Rather, this destruction undermines the historical relationships of Marind men, women, and children to the plants and animals with whom they share the forest.
It annihilates the past events, memories, and stories inscribed in the landscape – its trees, organisms, rivers, and hills.
Deforestation also deprives Marind of forest foods that are nourishing and meaningful because they derive from plants and animals whom Marind revere and respect, and whose futures and survival, too, are jeopardised by agribusiness expansion.
The obliteration of the forest, then, represents the devastating loss of the dynamic, multispecies world in which Marind’s sense of identity as human beings and as indigenous peoples is rooted.
Lesson learned from indigenous Marind
The conversion of forests to monocrops represents far more than just an “ecological” change for indigenous people like Marind.
Marind people believe that “nature” and “culture” are not separate and mutually exclusive realms. Rather, humans and their environment come into meaningful being through their relationship to each other.
The transformation of kindred forests to industrial plantations thus radically subverts the sense of social, moral, and collective self worth that Marind derive from living with, in, and from, the sentient forest.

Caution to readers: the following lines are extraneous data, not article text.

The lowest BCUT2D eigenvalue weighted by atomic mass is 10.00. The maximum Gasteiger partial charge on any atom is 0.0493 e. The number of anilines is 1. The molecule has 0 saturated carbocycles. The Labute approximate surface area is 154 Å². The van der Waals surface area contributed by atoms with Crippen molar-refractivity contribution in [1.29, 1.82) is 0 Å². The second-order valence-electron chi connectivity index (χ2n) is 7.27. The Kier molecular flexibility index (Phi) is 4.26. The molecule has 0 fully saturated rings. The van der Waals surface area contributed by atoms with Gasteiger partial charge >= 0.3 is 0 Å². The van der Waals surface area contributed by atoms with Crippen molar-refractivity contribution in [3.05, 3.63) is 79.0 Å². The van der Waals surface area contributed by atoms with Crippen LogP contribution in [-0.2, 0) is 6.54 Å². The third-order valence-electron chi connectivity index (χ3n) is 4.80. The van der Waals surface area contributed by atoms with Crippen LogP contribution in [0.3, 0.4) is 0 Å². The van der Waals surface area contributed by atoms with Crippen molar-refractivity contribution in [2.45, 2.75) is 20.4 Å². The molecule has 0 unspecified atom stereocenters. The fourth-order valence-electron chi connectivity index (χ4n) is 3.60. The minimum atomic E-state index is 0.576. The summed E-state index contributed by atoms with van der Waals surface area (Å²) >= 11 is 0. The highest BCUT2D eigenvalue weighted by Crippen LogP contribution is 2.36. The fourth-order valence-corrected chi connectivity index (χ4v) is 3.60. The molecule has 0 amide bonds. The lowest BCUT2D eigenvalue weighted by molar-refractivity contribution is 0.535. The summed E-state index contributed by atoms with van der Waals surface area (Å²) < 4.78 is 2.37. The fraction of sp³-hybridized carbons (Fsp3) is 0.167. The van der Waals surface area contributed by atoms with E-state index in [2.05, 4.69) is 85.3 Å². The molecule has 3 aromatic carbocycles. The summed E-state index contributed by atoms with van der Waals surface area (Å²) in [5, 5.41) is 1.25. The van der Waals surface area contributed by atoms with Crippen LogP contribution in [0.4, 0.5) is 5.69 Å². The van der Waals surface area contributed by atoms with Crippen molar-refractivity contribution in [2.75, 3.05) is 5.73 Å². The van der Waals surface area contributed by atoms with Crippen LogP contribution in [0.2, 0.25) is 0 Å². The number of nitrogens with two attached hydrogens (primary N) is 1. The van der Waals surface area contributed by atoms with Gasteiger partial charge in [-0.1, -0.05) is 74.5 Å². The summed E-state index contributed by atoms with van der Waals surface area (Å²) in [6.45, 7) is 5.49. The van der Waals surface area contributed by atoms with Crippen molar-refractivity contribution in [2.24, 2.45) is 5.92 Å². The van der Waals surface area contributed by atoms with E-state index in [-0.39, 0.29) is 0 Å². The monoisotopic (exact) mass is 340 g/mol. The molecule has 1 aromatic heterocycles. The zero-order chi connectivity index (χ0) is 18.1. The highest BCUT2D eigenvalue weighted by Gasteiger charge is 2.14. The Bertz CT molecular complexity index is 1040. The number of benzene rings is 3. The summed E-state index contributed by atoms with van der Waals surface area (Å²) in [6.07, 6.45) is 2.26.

The layered emotional, cosmological, and social meanings of the forest among the Marind people, and the cosmological and existential implications of its destruction, invite us to rethink state-promoted forms of large-scale land development that purport to improve socioeconomic wellbeing among rural communities in West Papua.
It is important to reconfigure such forms of development from top-down to bottom-up approaches that take as their starting point indigenous peoples’ own understandings of the natural environment, as these are shaped by local cultural norms, values, and aspirations.
This is not to suggest that indigenous cultures are static and unchanging, or that they are necessarily resistant to development.
Rather, it is to highlight the need for grassroots and culturally sensitive approaches that respect the cosmologies, beliefs, and practices of indigenous communities, whose wellbeing as humans is indissociable from the wellbeing of their multispecies forest “families.”